VOA Mandarin Service journalists could not understand why Bennett would say that.

Mr. Qiao Mu, a dissident Chinese academic, previously a professor at the Beijing University and a contract employee at VOA Mandarin Service from November 2017 to January 2018, challenged Bennett during the Q & A session on whether there is press freedom at VOA. When he was working in the Mandarin Service, he said, two managers asked him to stop tweeting on certain topics which he believed had nothing to do with his work. In January, he said, his contract was terminated because in one of his tweets he showed sympathy for the Mandarin journalists who were put on administrative leave.

Mr. Qiao’s question was cut short by Greta Van Susteren, one of the panelists who also works as a non-paid VOA TV host for VOA. Amanda Bennett said “there is” [freedom of the press at the Voice of America, but neither she nor anybody else, including BBG CEO John F. Lansing, tried to react to his comments about censorship at VOA China Branch. Greta Van Susteren kept insisting there was no more time left. The panel was hurriedly wrapped up. Both John Lansing and Amanda Bennett are Obama administration holdover appointees who were not required to be vetted or confirmed by the U.S. Senate. Any new BBG CEO nominated by the President would require a Senate confirmation. The co-sponsors of the event-the Elliott School of International Affairs at the George Washington University and the Committee to Protect Journalists-also ignored the plight of administratively suspended VOA Mandarin Service journalists and did not comment on the VOA Guo Wengui interview controversy and charges of censorship at the Voice of America and the Broadcasting Board of Governors.

Bennett denies caving in to pressure and insists she was protecting universal journalistic standards.

Bennett’s other recent remarks also offended many of VOA’s Chinese American staffers at VOA.

Announcing to the Chinese American staff the appointment as China Branch Chief of a non-speaker of Chinese (does not speak Mandarin or Cantonese) and lacks any significant experience in China reporting or analysis, Bennett asked in reference to the ability to speak fluent Cantonese or Mandarin, “What good is that gonna do? … someone with big language fluency but no leadership,” and proceeded to laud the new non-Chinese, non-Asian American China Branch Chief for being instead “a leader” and “a mover.”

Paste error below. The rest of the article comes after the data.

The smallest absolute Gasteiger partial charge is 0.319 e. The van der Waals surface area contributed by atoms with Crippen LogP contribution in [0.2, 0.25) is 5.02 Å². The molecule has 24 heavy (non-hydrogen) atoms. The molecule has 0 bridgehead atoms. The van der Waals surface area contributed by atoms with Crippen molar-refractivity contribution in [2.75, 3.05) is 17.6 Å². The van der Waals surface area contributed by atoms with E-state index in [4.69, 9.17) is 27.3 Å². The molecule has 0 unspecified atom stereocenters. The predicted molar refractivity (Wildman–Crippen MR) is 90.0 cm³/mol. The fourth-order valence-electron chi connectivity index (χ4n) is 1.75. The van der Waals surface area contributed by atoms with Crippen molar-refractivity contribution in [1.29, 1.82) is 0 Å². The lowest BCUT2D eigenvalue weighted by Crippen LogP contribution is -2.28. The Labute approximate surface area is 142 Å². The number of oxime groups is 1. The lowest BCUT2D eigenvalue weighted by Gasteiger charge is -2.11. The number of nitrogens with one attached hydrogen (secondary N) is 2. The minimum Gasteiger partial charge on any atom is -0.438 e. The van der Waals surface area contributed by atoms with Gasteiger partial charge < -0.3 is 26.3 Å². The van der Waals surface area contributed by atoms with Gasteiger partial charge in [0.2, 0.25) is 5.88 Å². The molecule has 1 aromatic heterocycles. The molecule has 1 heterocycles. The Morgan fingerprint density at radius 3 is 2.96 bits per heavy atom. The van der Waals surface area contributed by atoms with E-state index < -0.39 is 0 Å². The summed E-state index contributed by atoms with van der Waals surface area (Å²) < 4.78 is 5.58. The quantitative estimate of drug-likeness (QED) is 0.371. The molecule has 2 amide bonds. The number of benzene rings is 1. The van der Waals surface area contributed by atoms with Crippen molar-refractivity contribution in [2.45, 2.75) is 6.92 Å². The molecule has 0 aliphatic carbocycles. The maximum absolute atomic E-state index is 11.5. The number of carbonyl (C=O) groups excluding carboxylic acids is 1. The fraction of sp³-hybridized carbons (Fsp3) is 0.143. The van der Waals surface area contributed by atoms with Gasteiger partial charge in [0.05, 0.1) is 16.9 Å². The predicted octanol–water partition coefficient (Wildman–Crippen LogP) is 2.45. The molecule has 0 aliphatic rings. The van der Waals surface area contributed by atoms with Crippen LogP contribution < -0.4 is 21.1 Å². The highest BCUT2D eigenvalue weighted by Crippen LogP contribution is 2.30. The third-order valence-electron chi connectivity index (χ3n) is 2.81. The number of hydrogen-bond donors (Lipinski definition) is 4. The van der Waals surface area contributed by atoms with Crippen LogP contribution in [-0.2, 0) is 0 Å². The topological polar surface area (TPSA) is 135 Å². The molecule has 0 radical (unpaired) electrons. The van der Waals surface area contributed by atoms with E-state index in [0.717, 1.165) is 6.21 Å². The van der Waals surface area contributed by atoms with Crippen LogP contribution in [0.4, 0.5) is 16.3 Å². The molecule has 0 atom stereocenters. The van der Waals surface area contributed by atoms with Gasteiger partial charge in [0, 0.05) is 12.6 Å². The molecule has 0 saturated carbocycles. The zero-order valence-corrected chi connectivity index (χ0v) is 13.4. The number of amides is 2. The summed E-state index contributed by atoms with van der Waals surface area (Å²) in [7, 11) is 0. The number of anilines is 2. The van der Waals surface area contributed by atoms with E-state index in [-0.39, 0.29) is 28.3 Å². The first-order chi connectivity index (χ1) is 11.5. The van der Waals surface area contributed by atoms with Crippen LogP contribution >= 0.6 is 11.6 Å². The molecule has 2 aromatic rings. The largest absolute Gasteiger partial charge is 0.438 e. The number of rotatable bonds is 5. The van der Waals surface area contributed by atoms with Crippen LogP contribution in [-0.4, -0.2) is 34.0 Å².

Many Chinese American VOA journalists interpreted her remarks as implying that there are no persons among them with leadership qualities sufficient to lead the China Branch and were deeply offended when they heard her say: “Why would I hire someone to do what all of you guys are able to do? [speak Mandarin and Cantonese] What we need is a leader.”

We were told that some of the other candidates for the VOA China Branch Chief position were native Chinese speakers with many years of experience as journalists and managers at VOA.

Shortly after the Guo Wengui incident last spring, the management of the Voice of America and its parent federal agency, the Broadcasting Board of Governors, put five VOA Mandarin journalists on forced administrative leave with pay. Of the so-called VOA Mandarin 5 Chinese-speaking managers, editors and broadcasters, three are still unable to return to work and were reportedly threatened with firing.

Those who were present during Amanda Bennett’s meeting with the China Branch staff this week said that VOA journalists appeared uncomfortable and were reluctant to ask questions. When asked by the new Branch Chief “why in the world she would hire or transfer a guy who does not speak Cantonese or Mandarin” and has limited China-related experience, Ms. Bennett attempted to be humorous.

“You don’t speak Cantonese or Mandarin?,” Ms. Bennett reportedly remarked.

Those who were present said that there was nervous laughter in the room after her rhetorical question followed by more of her comments:

VOA DIRECTOR AMANDA BENNETT: “You know, you know what. We, the skill set that we need here right now is excellent journalism, experience, ah, collaborativeness, and fearlessness. And I think, you know, you can see that Ernie has got all of those things. And, you guys are going to, you guys are going to be able to help him make up that. You know, if you’re weighing something, you know, we’ve got a lot of candidates that came in who are super fluent in Mandarin, you know. But that was it. What good is that gonna do? You guys all speak Mandarin, you know, and Cantonese, you know. Why would I hire someone to do what all of you guys are able to do? What we need is a leader. Right? And Ernie is a leader. Ernie has proved over and over again that he’s a leader. And so when you’re weighing things — you know, language fluency, leadership — and, you know, you get someone with big language fluency but no leadership. You know, he’s a mover. Really strong leadership. We can figure out, and you guys already proved you can figure out, how you make up for that. So, that’s my answer.”

In commenting on these reported remarks by Ms. Bennett, Ann Noonan, executive director of the independent Committee for U.S. International Broadcasting (CUSIB –, said that it’s hard to imagine another U.S. Government official or an American executive in a major U.S. media company speaking in such a way to native-born American journalists.

Ms. Noonan called the Voice of America director’s reported comments to the VOA China Branch staff “more of a disappointment than most could have imagined.” Ms. Noonan also called for a congressional investigation of Upper Management’s responsibility for the 4-19-2017 Guo Wengui incident and the plight of the rank and file VOA Mandarin Service journalists.